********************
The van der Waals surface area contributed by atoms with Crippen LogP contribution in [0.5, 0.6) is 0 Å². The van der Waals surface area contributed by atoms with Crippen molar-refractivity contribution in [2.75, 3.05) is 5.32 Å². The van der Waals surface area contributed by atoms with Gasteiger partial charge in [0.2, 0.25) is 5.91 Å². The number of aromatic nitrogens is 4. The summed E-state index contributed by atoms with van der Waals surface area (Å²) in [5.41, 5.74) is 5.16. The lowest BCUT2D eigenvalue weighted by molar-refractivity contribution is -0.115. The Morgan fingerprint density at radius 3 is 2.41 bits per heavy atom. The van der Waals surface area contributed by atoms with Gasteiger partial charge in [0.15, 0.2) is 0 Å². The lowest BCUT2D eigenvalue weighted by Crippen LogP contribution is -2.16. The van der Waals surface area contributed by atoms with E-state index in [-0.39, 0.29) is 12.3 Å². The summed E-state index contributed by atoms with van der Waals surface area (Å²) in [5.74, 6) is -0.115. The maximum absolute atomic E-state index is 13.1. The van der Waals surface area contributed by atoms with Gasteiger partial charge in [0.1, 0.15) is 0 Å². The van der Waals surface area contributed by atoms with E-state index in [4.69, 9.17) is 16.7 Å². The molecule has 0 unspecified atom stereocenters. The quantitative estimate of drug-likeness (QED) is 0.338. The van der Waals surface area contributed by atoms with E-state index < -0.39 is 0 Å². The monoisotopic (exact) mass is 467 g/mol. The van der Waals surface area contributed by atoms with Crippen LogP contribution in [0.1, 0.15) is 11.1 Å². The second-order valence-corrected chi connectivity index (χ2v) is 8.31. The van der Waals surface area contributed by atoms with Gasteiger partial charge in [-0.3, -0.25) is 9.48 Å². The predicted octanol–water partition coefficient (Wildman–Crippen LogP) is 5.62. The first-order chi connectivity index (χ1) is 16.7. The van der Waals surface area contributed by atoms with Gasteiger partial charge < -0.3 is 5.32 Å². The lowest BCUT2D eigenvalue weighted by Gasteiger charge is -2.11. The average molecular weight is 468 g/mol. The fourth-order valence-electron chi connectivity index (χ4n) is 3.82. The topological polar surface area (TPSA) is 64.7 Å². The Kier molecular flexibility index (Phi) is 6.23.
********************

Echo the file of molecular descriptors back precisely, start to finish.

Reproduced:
The van der Waals surface area contributed by atoms with Crippen LogP contribution in [0.5, 0.6) is 0 Å². The van der Waals surface area contributed by atoms with Crippen molar-refractivity contribution in [2.75, 3.05) is 5.32 Å². The van der Waals surface area contributed by atoms with Gasteiger partial charge in [0.2, 0.25) is 5.91 Å². The number of aromatic nitrogens is 4. The summed E-state index contributed by atoms with van der Waals surface area (Å²) in [5.41, 5.74) is 5.16. The lowest BCUT2D eigenvalue weighted by molar-refractivity contribution is -0.115. The Morgan fingerprint density at radius 3 is 2.41 bits per heavy atom. The van der Waals surface area contributed by atoms with Gasteiger partial charge in [0.15, 0.2) is 0 Å². The lowest BCUT2D eigenvalue weighted by Crippen LogP contribution is -2.16. The van der Waals surface area contributed by atoms with E-state index in [-0.39, 0.29) is 12.3 Å². The summed E-state index contributed by atoms with van der Waals surface area (Å²) in [5.74, 6) is -0.115. The maximum absolute atomic E-state index is 13.1. The van der Waals surface area contributed by atoms with Gasteiger partial charge in [0.1, 0.15) is 0 Å². The van der Waals surface area contributed by atoms with E-state index in [4.69, 9.17) is 16.7 Å². The molecule has 0 unspecified atom stereocenters. The quantitative estimate of drug-likeness (QED) is 0.338. The van der Waals surface area contributed by atoms with E-state index < -0.39 is 0 Å². The monoisotopic (exact) mass is 467 g/mol. The van der Waals surface area contributed by atoms with Crippen LogP contribution in [0.1, 0.15) is 11.1 Å². The second-order valence-corrected chi connectivity index (χ2v) is 8.31. The van der Waals surface area contributed by atoms with Gasteiger partial charge in [-0.3, -0.25) is 9.48 Å². The predicted octanol–water partition coefficient (Wildman–Crippen LogP) is 5.62. The first-order chi connectivity index (χ1) is 16.7. The van der Waals surface area contributed by atoms with Gasteiger partial charge < -0.3 is 5.32 Å². The lowest BCUT2D eigenvalue weighted by Gasteiger charge is -2.11. The average molecular weight is 468 g/mol. The fourth-order valence-electron chi connectivity index (χ4n) is 3.82. The topological polar surface area (TPSA) is 64.7 Å². The Kier molecular flexibility index (Phi) is 6.23.